“Try to sit as still as possible,” the painter said, peeking out yet again from behind his easel. “I’m trying to get the angle of the light across your face, and as evening comes on, it gets more and more difficult.”
Flora nodded and took a deep breath. “Whatever you need,” she said softly. It was a cathartic experience anyway for her. Each stroke of the brush through paint reminded her of this most recent gift that Spencer had given her. Now 23, she found a note at her door on her birthday. Though Spencer was away at sea, he’d still managed to arrange a gift that personal to his little wife.
“I’ve arranged for your portrait to be painted,” he’d written simply. “For me to look at, and for you to honour your mother.”
And it did feel like an honour given to Helene. Flora couldn’t help thinking about the jewellery box that sat upstairs in Whitley Hall even now with her mother’s sweet, serene face painted delicately on the top. It was a painting that had sent her on a quest the first time, and now, after all these years, it was a painting that was sealing that look of quiet happiness on her face for all time.
She had more reason than usual to smile lately. The news had come only a week ago that the war was over. Lines had been drawn, an agreement met, and the involved troops were all on their way across the sea back to their families. After all the loss and bloodshed, Flora felt like she could take a small breath of relief. Still, she wouldn’t fill her lungs fully until Spencer was out of the arms of the sea again and near her. He had been able to come back only occasionally, and though Flora watched other wives wither without the contact, she found every time she saw Spencer, she was more thankful for him and more in love.
She’d known him before under a guise, and now, seeing him at sea and in his element, she couldn’t help falling for the swarthy sailor as she’d fallen for the solicitor’s façade. Tom came skipping downstairs into the parlour where the painter was labouring over light and skin tone, his jaw hardening a bit already at the age of 13, his awkward youth still sorting itself out.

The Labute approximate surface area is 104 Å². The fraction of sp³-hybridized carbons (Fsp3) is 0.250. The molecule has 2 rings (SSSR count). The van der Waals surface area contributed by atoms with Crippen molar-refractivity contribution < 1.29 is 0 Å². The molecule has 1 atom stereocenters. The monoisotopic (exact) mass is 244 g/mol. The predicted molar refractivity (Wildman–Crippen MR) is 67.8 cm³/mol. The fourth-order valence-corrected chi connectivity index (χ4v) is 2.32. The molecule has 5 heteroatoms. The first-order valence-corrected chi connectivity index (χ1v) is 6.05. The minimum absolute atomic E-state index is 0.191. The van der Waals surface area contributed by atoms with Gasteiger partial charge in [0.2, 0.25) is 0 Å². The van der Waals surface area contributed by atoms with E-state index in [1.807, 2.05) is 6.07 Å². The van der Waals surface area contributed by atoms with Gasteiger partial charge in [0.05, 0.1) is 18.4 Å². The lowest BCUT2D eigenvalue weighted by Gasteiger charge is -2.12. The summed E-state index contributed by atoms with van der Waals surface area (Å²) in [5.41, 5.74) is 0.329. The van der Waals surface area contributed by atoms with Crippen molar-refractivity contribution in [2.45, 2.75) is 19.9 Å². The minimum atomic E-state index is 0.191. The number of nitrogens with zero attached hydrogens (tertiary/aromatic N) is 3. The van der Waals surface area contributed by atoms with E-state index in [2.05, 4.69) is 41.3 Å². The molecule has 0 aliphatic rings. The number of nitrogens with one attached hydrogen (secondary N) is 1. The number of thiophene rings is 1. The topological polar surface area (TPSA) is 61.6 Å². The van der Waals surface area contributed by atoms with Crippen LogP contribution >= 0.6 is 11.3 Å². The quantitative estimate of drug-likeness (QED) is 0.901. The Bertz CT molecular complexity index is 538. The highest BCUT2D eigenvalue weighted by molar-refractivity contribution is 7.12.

“Flora, I’ve news.” He had a letter in his hand, and despite her best attempts to hold a pose, Flora broke her eyes away from the spot where the painter had told her to fix her gaze and fell instead on the message.
“Spencer?” She couldn’t keep the anxiety from her voice.
Tom nodded, but immediately smiled. “Nothing to fear. Only that his boat is near to return. This letter came today, so he may be on shore already—sometimes a man on foot can beat the passage of the mail carrier, as you well know.”
“But not yet safe?” She bit her lip.
“Your face, Madame,” the painter said.
“Was the letter from Spencer himself?” she asked.
“No,” Tom said, a note of excitement falling out of his voice. “Just the regular Navy bulletin.”
Flora felt the familiar gnawing of fear in her stomach. She knew better, after all these years, than to suspect the worst at the first hint of silence, but she sometimes thought her entire life she would be suspicious that the gods were plotting to take back all the beauty they’d given her since she met Spencer.